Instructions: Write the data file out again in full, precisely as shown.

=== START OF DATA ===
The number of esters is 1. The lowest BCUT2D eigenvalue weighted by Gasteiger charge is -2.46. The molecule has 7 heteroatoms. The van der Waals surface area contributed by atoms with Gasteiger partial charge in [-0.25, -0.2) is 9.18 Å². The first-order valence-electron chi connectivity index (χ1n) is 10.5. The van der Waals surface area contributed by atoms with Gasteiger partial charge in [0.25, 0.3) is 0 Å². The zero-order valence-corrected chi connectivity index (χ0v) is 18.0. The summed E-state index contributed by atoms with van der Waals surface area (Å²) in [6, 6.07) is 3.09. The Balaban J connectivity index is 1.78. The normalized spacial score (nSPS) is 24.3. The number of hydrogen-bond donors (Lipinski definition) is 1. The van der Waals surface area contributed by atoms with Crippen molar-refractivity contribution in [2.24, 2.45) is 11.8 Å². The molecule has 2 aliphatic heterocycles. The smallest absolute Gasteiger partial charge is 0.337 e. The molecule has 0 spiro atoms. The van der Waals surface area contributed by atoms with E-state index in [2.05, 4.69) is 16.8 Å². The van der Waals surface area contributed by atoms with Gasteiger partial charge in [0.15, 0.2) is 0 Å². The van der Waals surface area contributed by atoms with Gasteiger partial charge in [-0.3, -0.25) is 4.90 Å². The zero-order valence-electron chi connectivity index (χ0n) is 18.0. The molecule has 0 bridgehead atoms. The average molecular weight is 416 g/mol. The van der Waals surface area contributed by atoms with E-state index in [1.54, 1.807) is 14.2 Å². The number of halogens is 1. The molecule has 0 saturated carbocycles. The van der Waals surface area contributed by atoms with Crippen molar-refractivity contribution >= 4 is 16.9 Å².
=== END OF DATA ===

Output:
The number of esters is 1. The lowest BCUT2D eigenvalue weighted by Gasteiger charge is -2.46. The molecule has 7 heteroatoms. The van der Waals surface area contributed by atoms with Gasteiger partial charge in [-0.25, -0.2) is 9.18 Å². The first-order valence-electron chi connectivity index (χ1n) is 10.5. The van der Waals surface area contributed by atoms with Gasteiger partial charge in [0.25, 0.3) is 0 Å². The zero-order valence-corrected chi connectivity index (χ0v) is 18.0. The summed E-state index contributed by atoms with van der Waals surface area (Å²) in [6, 6.07) is 3.09. The Balaban J connectivity index is 1.78. The normalized spacial score (nSPS) is 24.3. The number of hydrogen-bond donors (Lipinski definition) is 1. The van der Waals surface area contributed by atoms with Crippen molar-refractivity contribution in [2.24, 2.45) is 11.8 Å². The molecule has 2 aliphatic heterocycles. The smallest absolute Gasteiger partial charge is 0.337 e. The molecule has 0 spiro atoms. The van der Waals surface area contributed by atoms with E-state index in [2.05, 4.69) is 16.8 Å². The van der Waals surface area contributed by atoms with Gasteiger partial charge in [0.15, 0.2) is 0 Å². The van der Waals surface area contributed by atoms with Gasteiger partial charge in [-0.3, -0.25) is 4.90 Å². The zero-order valence-electron chi connectivity index (χ0n) is 18.0. The molecule has 0 bridgehead atoms. The average molecular weight is 416 g/mol. The van der Waals surface area contributed by atoms with E-state index in [1.54, 1.807) is 14.2 Å². The number of halogens is 1. The molecule has 0 saturated carbocycles. The van der Waals surface area contributed by atoms with Crippen molar-refractivity contribution >= 4 is 16.9 Å².